From Cotton to Customer: How Your T-Shirt is Made
The cotton balls are put into a gin where the usable cotton is mechanically separated from the seeds and chaff. Modern cotton gins use multiple powered cleaning cylinders and saws which leads to higher productivity and less labor intensive work than previous methods required.
Spinner to Loom
Bales of cotton fibers are spun at a facility where they are carded, combed and blended. Before the carding stage, which involves separating the fibers into loose strands, the cotton is taken off a picking machine. The spun cotton is then knit on a loom (the weaving process) into a rough greyish fabric.
The fabric is treated with heat and chemicals where is takes on its final touch and appearance. Examples of this include bleaching, printing, and dyeing. At this stage, the fabric goes through inspection for grey textile. This process is typically divided into three separate stages of preparation, coloration, and finishing. Fabric are “finished” to the desired softness and coloring.
Cut and Sew
Often times the finished fabric travels great distances to its next stop, the sewing facility. 15% of the fabric will end up on the cutting room floor as sewers create the blank garments.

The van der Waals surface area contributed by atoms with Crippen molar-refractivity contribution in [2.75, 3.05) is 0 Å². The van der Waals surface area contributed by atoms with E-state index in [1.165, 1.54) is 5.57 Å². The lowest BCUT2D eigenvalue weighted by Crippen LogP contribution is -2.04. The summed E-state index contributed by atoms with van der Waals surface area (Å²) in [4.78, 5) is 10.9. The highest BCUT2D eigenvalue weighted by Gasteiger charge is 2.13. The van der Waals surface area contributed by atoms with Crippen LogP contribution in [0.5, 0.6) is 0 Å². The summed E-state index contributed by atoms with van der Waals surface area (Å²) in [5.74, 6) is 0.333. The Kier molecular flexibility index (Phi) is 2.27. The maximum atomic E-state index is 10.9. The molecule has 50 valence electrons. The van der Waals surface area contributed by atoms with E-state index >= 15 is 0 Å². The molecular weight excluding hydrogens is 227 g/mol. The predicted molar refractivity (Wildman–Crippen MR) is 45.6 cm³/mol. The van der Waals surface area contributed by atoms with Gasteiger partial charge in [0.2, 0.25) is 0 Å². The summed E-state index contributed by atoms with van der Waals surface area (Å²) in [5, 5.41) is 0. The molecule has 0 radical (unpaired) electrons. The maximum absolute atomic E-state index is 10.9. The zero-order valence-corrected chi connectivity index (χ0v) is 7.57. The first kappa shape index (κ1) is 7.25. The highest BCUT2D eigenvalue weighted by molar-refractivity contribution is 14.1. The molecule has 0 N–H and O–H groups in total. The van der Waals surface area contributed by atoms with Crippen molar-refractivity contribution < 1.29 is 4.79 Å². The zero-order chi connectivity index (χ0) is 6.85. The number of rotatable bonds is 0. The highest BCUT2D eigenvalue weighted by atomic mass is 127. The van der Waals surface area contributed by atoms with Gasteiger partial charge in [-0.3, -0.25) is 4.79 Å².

Transforming Into a Perfect Print
The customer contacts a screen-printing facility to finalize design specifics. At this stage, Pantone colors, sizing, placement, and ink type are all confirmed. Each color in the artwork is separated and printed onto clear film. This is called a film positive.
The films are used to expose the image onto mesh screens that have a photo sensitive emulsion. Each screen is exposed on a vacuum sealed UV Light table. The screens are rinsed with water and the images are checked for accuracy. The screens are registered into place on an automatic screen press that can print up 900 t-shirts an hour! Each screen has a unique color loaded into it with either plastisol or waterbased ink.
At Your Door
In the last stage, the printed t-shirts are folded, sorted and placed into inventory. When an order is placed online the t-shirt is pulled from inventory, packed and shipped to its new home.
This article was lifted from the blog of Maker’s Row which has many fine articles about U.S. made products. Maker’s Row helps many entrepreneurs find U.S. factories that can make their products.